Multi-genre author Marilyn Levinson writes mystery, romantic suspense, and young adult books. Today she sits for an interview. Learn more about Marily at her website.
When did you realize you wanted to write novels?
I started writing fiction when I was in elementary school. I wanted to be an author or a ballerina when I grew up. Writing won out.
How long did it take you to realize your dream of publication?
A few years. My first children’s novel, And Don’t Bring Jeremy, was published in 1985.
Are you traditionally published, indie published, or a hybrid author?
I’ve published with the big houses, with small presses, and I’ve self-published a few novels.
Where do you write?
I write in my office on a large-screen computer.
Is silence golden, or do you need music to write by? What kind?
I prefer writing in silence.
How much of your plots and characters are drawn from real life? From your life in particular?
My characters are very real to me. Their personalities reveal themselves as I write their stories, explore their pasts and motivations, relationships and values. They aren’t based on actual people—at least I don’t think they are. I draw on my own life experiences occasionally, but I’m grateful that I haven’t had to deal with actual murders. Therefore, my plots are drawn completely from my imagination.
Describe your process for naming your character?
Having the right name for a character is of utmost importance to me. I’ll often look through a baby-naming book for suggestions. I take into account a name’s meaning and how it sounds. I like feminine names for women characters that lend themselves to nicknames. Alexis is usually called Lexie; Gabriela is called Gabbie.
Real settings or fictional towns?
Many of my novels take place on Long Island because I’ve lived here most of my life. I refer to actual towns and landmarks in my books, but most of the action takes place in villages and communities that can’t be found on any map.
What’s the quirkiest quirk one of your characters has?
Cameron Leeds, the ghost in Giving Up the Ghost and my WIP, can only appear in the den of the cottage where he used to live. This gives Gabbie, my sleuth who lives in the cottage, an out when she doesn’t feel like dealing with Cam’s investigative suggestions.
What’s your quirkiest quirk?
My writing habits aren’t the best. I end up writing feverishly at the end of the day.
If you could have written any book (one that someone else has already written,) which one would it be? Why?
The God of Small Things, by Arundhati Roy. This is an amazing novel with brilliant writing that only a very special person could have written. Roy said she won’t write another novel. I hope she changes her mind.
Everyone at some point wishes for a do-over. What’s yours?
I wish I’d been more adventuresome when I was a young adult.
What’s your biggest pet peeve?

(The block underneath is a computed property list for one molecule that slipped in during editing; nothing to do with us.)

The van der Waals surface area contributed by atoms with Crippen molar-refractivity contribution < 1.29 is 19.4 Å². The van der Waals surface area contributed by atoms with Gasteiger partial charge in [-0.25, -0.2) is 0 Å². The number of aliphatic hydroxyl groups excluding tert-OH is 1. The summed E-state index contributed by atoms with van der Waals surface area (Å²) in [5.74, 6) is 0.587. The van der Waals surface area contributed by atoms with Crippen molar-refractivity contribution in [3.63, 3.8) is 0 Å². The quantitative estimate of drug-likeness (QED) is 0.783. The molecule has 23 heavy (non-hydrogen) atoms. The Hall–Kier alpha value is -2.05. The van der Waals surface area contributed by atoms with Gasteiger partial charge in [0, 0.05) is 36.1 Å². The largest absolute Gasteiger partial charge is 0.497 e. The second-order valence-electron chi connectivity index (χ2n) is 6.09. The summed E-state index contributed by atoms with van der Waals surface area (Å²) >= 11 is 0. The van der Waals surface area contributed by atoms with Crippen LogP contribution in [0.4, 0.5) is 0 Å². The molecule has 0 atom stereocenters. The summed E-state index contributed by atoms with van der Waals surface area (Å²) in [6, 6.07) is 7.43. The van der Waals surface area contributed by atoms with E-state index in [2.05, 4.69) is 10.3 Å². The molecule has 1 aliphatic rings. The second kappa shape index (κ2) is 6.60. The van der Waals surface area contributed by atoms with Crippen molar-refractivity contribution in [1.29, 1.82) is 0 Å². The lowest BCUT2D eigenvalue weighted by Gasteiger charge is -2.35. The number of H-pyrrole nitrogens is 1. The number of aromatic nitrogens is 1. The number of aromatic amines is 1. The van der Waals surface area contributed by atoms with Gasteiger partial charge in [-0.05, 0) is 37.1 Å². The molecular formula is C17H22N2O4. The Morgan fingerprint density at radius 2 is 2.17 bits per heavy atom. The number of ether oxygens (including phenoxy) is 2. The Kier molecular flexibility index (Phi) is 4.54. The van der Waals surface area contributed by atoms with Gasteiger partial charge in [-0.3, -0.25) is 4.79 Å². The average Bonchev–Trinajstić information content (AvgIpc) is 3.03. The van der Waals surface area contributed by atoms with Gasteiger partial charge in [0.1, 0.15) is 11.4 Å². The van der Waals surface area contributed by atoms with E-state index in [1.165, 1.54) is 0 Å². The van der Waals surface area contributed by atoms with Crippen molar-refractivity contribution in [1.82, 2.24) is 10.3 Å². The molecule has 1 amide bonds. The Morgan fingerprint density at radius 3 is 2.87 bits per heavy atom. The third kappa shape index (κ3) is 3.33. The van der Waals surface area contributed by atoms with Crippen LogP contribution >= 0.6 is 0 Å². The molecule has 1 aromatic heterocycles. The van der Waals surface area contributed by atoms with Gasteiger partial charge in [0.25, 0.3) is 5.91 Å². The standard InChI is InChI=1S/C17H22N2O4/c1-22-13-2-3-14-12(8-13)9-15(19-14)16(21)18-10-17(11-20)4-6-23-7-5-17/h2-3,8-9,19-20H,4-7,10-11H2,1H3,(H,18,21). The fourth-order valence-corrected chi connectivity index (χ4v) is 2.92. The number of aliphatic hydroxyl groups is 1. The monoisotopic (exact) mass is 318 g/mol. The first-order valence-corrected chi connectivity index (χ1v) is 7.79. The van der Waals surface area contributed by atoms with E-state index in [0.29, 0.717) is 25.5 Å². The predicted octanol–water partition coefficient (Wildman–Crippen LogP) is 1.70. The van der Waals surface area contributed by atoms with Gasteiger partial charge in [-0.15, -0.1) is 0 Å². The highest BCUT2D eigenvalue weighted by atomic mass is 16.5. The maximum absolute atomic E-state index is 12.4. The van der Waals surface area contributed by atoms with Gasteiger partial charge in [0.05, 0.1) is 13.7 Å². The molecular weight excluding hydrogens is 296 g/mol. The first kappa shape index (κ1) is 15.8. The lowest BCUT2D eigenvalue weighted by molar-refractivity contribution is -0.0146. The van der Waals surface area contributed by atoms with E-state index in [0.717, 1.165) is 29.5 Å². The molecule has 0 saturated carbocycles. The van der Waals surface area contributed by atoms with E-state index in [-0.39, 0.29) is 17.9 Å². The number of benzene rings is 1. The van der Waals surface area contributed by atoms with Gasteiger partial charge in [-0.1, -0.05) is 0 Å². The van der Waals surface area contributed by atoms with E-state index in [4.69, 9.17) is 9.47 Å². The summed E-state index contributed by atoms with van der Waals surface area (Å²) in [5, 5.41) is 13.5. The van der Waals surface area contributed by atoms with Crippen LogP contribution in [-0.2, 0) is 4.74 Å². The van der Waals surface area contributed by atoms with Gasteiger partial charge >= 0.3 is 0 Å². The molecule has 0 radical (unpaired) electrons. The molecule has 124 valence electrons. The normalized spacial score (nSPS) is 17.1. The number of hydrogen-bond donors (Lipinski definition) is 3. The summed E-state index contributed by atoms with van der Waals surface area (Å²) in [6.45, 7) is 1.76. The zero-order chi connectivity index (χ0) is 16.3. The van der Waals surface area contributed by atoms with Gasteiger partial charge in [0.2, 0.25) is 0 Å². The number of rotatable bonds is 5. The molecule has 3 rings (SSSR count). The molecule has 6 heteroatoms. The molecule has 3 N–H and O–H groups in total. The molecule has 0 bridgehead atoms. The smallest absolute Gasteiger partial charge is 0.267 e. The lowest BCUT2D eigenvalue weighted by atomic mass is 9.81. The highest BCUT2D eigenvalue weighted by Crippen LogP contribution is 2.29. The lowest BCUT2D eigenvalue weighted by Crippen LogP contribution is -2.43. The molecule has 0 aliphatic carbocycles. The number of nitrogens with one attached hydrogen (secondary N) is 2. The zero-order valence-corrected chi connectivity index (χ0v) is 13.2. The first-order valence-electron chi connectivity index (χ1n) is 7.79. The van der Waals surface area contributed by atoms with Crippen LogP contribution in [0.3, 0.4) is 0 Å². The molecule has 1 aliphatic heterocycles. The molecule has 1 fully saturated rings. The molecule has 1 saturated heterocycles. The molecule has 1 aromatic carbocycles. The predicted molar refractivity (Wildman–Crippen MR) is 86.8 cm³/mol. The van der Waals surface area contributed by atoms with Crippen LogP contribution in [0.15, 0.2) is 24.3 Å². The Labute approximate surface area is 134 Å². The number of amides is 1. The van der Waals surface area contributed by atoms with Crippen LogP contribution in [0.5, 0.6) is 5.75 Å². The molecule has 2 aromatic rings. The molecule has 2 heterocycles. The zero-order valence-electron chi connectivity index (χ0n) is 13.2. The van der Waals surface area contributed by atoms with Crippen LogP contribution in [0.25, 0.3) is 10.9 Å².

I wish authors weren’t in the position of having to sell themselves and their books 24/7. I started publishing when promoting was the publishers’ job, though writers did readings and presentations at libraries, bookstores, and schools. I miss those days.
You’re stranded on a deserted island. What are your three must-haves?
A few beloved books (please let that count as one must-have) sunglasses, a garden to grow veggies.
What was the worst job you’ve ever held?
Filing in a bank the summer after high school graduation.
What’s the best book you’ve ever read?
I’ve read so many books I’ve loved, I find it hard to name my favorite. That said, I love Vikram Seth’s novel, A Suitable Boy, which is about four Indian families. One story line is that of a family choosing a suitable husband for their daughter. Though the book has 1,349 pages, I wish Vikram would write a sequel.
Ocean or mountains?
I like to visit both, actually.
City girl/guy or country girl/guy?
At this time of my life I like the quiet country with occasional visits to the city to visit museums and see an occasional play.
What’s on the horizon for you?
I’m working on The Return of the Ghost. After that, I’ll write the third book in my young adult Rufus series. The second Rufus book is coming out in a few months.
Anything else you’d like to tell us about yourself and/or your books?
I love writing novels in three different genres. It’s fun going from the mind of a ten-year-old boy who’s learning to control his magical powers to a woman solving mysteries and enjoying the attention of two male admirers.
The Devil’s Pawn
After fifteen-year-old Simon Porte's family is killed in an automobile crash, his father's brother, whom he's never met, brings Simon to live with him and his wife in upstate New York. Simon doesn't trust Uncle Raymond, and for good reason. Raymond is dying and using his diabolical powers to take over Simon's body. Simon must develop his own supernatural defenses. With his dotty great-aunt, his young sister, and a pair of odd twins, he wages war against the evil Raymond and his cronies.